Hap McLeod, president of the Etzanoa Conservancy, said he knows people are eager to see the Lost City of Etzanoa.
"It's just a great story," McLeod said. "The thing people are interested in is not the stuff. It's the story."
McLeod is convinced there may be archaeological digs at Arkansas City for years, with people coming from all over the world wanting to know more.
A feasibility study will be presented to the Etzanoa Conservancy board within the next few months, McLeod said. From there, he hopes there will be a direction for a five-year plan.
Some of the plans include the hope of acquiring some land and possibly developing a river walk, he said, allowing visitors to walk or kayak along the river to see some of the Etzanoans' rock art.
Arkansas City has changed, McLeod said, since news of the discovery.
"People are more aware of it," he said. "We have more tourism. But we are working to make this a national and world historic site."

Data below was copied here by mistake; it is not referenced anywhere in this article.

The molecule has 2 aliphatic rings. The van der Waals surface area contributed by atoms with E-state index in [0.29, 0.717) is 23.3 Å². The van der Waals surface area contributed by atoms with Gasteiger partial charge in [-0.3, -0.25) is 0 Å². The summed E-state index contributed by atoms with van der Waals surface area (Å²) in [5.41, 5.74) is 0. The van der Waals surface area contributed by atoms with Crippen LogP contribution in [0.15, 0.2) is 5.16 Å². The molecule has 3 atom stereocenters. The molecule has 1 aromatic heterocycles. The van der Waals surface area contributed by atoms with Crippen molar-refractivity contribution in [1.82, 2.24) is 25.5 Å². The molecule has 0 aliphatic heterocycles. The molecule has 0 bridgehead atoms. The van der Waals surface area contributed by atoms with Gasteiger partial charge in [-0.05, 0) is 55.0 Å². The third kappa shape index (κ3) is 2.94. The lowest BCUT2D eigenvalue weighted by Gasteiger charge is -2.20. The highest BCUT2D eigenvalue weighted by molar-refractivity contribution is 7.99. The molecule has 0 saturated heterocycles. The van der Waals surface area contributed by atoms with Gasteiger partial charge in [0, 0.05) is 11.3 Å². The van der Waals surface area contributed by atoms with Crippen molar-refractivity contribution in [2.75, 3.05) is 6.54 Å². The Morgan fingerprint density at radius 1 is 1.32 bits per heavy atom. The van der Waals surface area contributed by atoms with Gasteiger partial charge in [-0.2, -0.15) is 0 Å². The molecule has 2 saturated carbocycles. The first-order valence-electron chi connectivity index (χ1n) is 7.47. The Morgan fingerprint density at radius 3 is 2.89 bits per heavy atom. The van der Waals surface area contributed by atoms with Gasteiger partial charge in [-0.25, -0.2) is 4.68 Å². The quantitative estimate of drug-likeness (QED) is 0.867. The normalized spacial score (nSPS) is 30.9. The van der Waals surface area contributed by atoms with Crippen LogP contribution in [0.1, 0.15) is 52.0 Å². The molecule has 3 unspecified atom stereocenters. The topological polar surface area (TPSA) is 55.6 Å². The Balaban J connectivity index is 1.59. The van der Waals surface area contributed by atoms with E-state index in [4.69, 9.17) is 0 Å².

Knowing the significance
The Etzanoans are ancestors of the Wichita tribe. They were farmers and cultivated beans, maize, pumpkin and squash and slaughtered bison.
In 1601, Onate, the founding governor of New Mexico, led 70 soldiers from New Mexico to what is now southern Kansas to a vast town. As the Spanish approached, Indians wearing paint and tattoos threw fistfuls of dirt in the air.
As Onate and the Spanish continued to the homes, they were overwhelmed by the size of the village. Enemies of the Etzanoans — the Excanxaques — had come to attack the village but attacked the Spaniards instead. Sixty of the 70 Spaniards were wounded.
The Spanish fought back with cannons and guns.
At least three Spanish bullets and cannon balls have been found, along with a still-functional water shrine, and other artifacts including a Spanish horseshoe nail. Digs have uncovered burned pits where the Etzanoan houses once stood.